3rd Immunotherapy of Cancer Conference (ITOC3)
The role of microRNAs in modulation of the immune escape of tumours
Dr Barbara Seliger - Universitätsklinikum Halle , Saale, Germany
We are working since many years on tumour immunologic questions, in particular we are interested in immune escape of tumours. In addition, the institute is running biomarker studies as well as doing flow cytometric analysis of tumour samples.
Could you tell us about what you’re working on at the moment?
Since a couple of years, more or less three years, we are heading now on microRNAs. MicroRNAs are small non-coding RNA molecules and these microRNAs have been identified actually as oncogenic and tumour suppressive microRNAs and our concept is that microRNAs are also involved in changing the immune responses of tumours and therefore that’s a reason why we are heading now into this microRNA business.
What have you found with regards to the oncogenic or the tumour suppressive nature of microRNA?
In the way we are believing or actually the long term aim of my institute and my group is to use these microRNAs not only as biomarkers for monitoring immune responses for therapies, but also as novel targets for immunotherapies.
Have you had any clinical success so far?
Not yet, actually the microRNA business is still in the kinderschuhe but, as I showed already in my presentation, we have identified some very interesting microRNAs which could be perhaps in the long run used as novel targets.
Is the RNA you work with naturally occurring or are you synthesising your own?
At the moment we are actually using natural microRNAs but on the basis once we would like to develop the stuff into the clinic we will use synthetic microRNAs.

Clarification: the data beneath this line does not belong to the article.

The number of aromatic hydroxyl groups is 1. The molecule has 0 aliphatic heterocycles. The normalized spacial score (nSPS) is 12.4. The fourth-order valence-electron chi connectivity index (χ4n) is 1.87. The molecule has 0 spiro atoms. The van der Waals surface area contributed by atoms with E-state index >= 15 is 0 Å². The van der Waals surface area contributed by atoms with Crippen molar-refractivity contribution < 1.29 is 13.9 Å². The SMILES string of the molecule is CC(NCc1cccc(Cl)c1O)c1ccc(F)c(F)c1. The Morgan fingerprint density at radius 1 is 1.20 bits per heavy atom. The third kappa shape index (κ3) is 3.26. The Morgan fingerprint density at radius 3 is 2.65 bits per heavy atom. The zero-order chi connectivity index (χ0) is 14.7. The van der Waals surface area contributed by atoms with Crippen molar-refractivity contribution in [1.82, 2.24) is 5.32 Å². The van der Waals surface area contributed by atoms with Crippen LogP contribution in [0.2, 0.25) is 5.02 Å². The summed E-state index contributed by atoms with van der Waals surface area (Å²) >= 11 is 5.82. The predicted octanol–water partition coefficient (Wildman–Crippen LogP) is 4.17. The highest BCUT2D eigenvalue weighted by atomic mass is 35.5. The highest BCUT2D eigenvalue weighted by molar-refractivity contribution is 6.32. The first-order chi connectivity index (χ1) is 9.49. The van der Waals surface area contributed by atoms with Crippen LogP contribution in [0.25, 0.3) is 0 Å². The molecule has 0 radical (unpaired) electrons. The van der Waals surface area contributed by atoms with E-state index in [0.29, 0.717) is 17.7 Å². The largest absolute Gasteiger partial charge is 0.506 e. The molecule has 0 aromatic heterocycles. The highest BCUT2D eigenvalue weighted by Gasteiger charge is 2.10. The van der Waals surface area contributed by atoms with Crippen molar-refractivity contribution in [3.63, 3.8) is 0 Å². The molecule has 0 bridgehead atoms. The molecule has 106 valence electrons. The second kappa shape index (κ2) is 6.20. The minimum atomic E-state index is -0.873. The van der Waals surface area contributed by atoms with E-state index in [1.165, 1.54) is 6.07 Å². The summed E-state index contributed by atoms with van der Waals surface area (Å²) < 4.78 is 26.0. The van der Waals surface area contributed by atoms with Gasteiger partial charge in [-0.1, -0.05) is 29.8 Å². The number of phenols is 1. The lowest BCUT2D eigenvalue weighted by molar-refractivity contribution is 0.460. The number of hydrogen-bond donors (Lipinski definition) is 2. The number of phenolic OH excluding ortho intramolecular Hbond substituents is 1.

Have these tests been in vitro?
What were they actually doing? This is a multifunctional process which we are developing. It’s on the one hand we are trying first of all to identify these immune suppressive or immune modulatory microRNAs and this is done by different methods but then you have to prove whether these microRNAs are really putative binders to the respective immune modulatory molecules and also affect their function. Then is done then in in vitro tissue cultures. We have developed a couple of assays also for this.
Do you think microRNAs could be used in the clinic as markers?
Yes, it has been actually demonstrated, for example, that exosomes contain microRNAs which then could be used also as markers for example.
What’s the take-home message on microRNAs now and what’s to come?
As I said, microRNA work at least in the field of immunotherapy is absolutely still in the kinderschuhe and there are not so many groups working on this. But in the long run it will be many, many groups who will work on this because they have a big potential. On the other hand, these microRNAs could tackle not only new modulatory molecules but also other molecules and this really has to be solved.